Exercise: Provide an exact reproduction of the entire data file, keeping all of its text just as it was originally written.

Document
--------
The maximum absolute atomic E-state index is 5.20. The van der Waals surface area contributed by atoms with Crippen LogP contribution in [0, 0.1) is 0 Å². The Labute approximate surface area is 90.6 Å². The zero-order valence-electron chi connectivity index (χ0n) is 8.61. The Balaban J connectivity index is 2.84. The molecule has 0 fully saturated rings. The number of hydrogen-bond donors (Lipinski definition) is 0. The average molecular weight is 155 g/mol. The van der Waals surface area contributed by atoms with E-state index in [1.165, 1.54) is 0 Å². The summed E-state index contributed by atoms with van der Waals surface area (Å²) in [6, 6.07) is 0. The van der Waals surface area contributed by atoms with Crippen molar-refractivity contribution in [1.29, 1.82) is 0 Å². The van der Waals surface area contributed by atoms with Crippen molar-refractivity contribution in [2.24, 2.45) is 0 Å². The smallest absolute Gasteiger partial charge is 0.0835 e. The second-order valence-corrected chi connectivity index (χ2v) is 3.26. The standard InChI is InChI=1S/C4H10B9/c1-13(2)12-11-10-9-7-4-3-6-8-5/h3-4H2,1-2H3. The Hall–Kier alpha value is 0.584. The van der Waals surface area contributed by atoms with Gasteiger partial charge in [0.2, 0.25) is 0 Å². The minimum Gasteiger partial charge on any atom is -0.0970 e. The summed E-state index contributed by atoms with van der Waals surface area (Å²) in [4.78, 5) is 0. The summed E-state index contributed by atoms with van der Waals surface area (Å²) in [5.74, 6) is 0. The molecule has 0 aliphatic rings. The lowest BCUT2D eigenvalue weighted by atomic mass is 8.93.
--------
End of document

The maximum absolute atomic E-state index is 5.20. The van der Waals surface area contributed by atoms with Crippen LogP contribution in [0, 0.1) is 0 Å². The Labute approximate surface area is 90.6 Å². The zero-order valence-electron chi connectivity index (χ0n) is 8.61. The Balaban J connectivity index is 2.84. The molecule has 0 fully saturated rings. The number of hydrogen-bond donors (Lipinski definition) is 0. The average molecular weight is 155 g/mol. The van der Waals surface area contributed by atoms with E-state index in [1.165, 1.54) is 0 Å². The summed E-state index contributed by atoms with van der Waals surface area (Å²) in [6, 6.07) is 0. The van der Waals surface area contributed by atoms with Crippen molar-refractivity contribution in [1.29, 1.82) is 0 Å². The van der Waals surface area contributed by atoms with Crippen molar-refractivity contribution in [2.24, 2.45) is 0 Å². The smallest absolute Gasteiger partial charge is 0.0835 e. The second-order valence-corrected chi connectivity index (χ2v) is 3.26. The standard InChI is InChI=1S/C4H10B9/c1-13(2)12-11-10-9-7-4-3-6-8-5/h3-4H2,1-2H3. The Hall–Kier alpha value is 0.584. The van der Waals surface area contributed by atoms with Gasteiger partial charge in [0.2, 0.25) is 0 Å². The minimum Gasteiger partial charge on any atom is -0.0970 e. The summed E-state index contributed by atoms with van der Waals surface area (Å²) in [4.78, 5) is 0. The summed E-state index contributed by atoms with van der Waals surface area (Å²) in [5.74, 6) is 0. The molecule has 0 aliphatic rings. The lowest BCUT2D eigenvalue weighted by atomic mass is 8.93.